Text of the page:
Saturday, December 27, 2014


The brightest spot on a winter’s day is the sunny glow of clementines dangling from the tree in my garden. I’ve picked off all the low-hanging fruit, a few every day, to eat out of hand. Now I need to get my tall son to pick what remains from the higher branches.

Clementines are a cultivar of the citrus fruit, mandarin. They are easy-to-peel, fairly free of seeds and have a perfect balance of sweet and tangy juice.

Looking for an elegant dish for a dinner party, I latched on to my clementines as a stand-in for oranges in duck a l’orange. Instead of the old-fashioned gloppy sauce, I made a bright, sweet-sour sauce with clementine juice and PX wine.

PX is a gorgeous dessert wine produced from grapes of the Pedro Ximenez (PX) variety that are sun-dried before pressing, which concentrates the fruit and sugars. The wine tastes like liquid raisins with a subtle bitter-coffee aftertaste. It is produced in Jerez/Sherry, Málaga and in the region of Montilla-Moriles (Córdoba), where the PX variety is the principal grape (also used for dry, fino type wine). Serve PX wine with fruit and pastries for dessert, with cheese, spooned over ice cream or sponge cake. Reduce it to a syrup to glaze duck or pork tenderloin.

Remove peel and pith.
I wanted perfect clementine segments to finish the sauce, but I wasn’t so successful in cutting them into membrane-free segments. It’s easy to do with oranges or grapefruit, but this fruit is too small and delicate. I suggest peeling the clementines by slicing off the tops and bottoms, then cut down around the circumference of the clementines, removing skin and pith. Then, simply divide into segments, leaving the remaining membranes in place.

You’ll need 6 to 8 ounces boneless duck breast per serving.The half-breasts that I bought weighed about 12 ounces each, but you may find them considerably larger.

Scoring the layer of skin and fat helps to render out the fat while cooking, producing a nice crisp skin. Duck breast (also called magret) is usually served rare or medium rare, so it takes very little time to cook. It needs to rest 10 minutes before slicing. I served it with rice and sauteed pumpkin, a vegetable which goes very nicely with citrus. (Keep the reserved duck fat, refrigerated, to fry potatoes in on another day.)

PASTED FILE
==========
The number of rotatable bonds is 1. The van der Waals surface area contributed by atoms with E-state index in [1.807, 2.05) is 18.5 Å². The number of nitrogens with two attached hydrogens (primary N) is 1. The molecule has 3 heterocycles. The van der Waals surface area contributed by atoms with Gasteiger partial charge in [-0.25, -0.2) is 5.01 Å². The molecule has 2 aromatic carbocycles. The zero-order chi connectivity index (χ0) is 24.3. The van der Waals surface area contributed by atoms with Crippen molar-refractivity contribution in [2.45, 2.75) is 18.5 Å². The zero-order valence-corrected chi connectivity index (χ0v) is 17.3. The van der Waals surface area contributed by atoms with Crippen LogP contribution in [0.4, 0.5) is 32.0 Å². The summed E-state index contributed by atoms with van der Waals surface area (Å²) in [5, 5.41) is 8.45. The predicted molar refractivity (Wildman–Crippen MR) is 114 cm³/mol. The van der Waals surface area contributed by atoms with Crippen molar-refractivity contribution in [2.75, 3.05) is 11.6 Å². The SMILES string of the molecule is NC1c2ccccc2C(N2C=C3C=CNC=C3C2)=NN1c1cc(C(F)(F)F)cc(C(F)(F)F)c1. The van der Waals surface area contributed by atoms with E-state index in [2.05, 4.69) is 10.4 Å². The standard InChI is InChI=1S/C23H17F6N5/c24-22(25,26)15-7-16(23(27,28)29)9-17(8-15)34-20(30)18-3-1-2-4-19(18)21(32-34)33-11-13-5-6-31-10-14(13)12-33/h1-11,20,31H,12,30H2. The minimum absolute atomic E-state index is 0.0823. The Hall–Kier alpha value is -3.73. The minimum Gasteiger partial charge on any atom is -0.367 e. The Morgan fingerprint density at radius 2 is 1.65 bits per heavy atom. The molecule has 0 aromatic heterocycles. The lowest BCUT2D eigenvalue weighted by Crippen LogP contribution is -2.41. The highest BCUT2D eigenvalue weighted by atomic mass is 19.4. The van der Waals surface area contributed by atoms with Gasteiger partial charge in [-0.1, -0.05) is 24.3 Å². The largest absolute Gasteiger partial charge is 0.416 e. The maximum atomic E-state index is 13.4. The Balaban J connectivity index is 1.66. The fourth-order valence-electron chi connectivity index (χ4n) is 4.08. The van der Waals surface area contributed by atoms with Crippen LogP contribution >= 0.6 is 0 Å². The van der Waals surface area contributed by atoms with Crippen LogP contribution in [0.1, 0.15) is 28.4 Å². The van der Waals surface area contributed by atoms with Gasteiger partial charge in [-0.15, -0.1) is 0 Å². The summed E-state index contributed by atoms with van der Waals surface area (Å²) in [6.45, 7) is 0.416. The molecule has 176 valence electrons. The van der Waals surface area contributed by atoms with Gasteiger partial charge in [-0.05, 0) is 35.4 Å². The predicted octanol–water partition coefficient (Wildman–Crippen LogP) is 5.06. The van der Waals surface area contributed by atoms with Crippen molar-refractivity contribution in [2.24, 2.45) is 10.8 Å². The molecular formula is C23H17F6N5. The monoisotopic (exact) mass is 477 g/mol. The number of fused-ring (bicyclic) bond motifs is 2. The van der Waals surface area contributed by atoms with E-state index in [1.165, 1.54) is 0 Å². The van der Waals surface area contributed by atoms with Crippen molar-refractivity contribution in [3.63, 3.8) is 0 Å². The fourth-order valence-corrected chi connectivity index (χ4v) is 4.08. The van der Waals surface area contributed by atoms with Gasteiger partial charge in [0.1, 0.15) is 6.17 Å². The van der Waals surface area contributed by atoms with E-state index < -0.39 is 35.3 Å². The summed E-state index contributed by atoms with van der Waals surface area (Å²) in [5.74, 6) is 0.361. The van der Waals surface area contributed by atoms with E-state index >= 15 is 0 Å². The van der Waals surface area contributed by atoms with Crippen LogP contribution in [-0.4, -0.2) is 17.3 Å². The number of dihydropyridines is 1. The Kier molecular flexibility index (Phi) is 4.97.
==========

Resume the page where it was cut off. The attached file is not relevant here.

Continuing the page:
Duck breast with clementine sauce--an elegant dinner.

Magret de Pato con Salsa de Clementinas
Duck Breast with Clementine Sauce

Serves 6

3 pounds boneless duck breast halves (3-4)
Salt and freshly ground black pepper
Sprigs of fresh thyme
1 tablespoon olive oil
3 shallots, finely chopped
½ cup PX wine
1 cup chicken stock
1 tablespoon Sherry vinegar
1 teaspoon anisette liqueur (optional)
5 clementines

With a sharp knife, score the skin and fat on the duck in a crosshatch, without cutting into the flesh. Sprinkle the duck breasts with salt, pepper and chopped thyme. Allow to come to room temperature.

Heat the oil in a saucepan and sauté the shallots until they are browned. Add the PX wine, stock, vinegar and anisette, if using. Season with ½ teaspoon salt, pepper and a sprig of thyme.

Remove the zest (peel without any white pith) from one of the clementines and add the zest to the saucepan with the juice of one clementine. Bring the sauce to a boil, then simmer until reduced by half, about 15 minutes. Taste for salt and add more, if needed. Discard the zest and sprig of thyme and set the sauce aside.

Peel the remaining clementines and divide into segments, removing as much of the membrane as possible.

Heat a heavy skillet and place the duck breasts, fat side down, in it. Cook them until fat is browned and crisped, about 5 minutes. Very carefully, pour or spoon off all the fat in the pan into a heatproof bowl.

Turn the duck breasts and cook the reverse side until browned, about 3 minutes for rare meat or longer for medium rare. Remove the breasts to a cutting board and allow to rest 10 minutes before slicing.

Reheat the sauce. Add 1 tablespoon of reserved duck fat to the sauce. Immediately before serving, add the clementines to the sauce.

Serve the sliced duck with sauce spooned over it.

Citrus and sweet wine make a delicious sauce for duck breast.

An elegant dish for a New Year's Eve dinner party.


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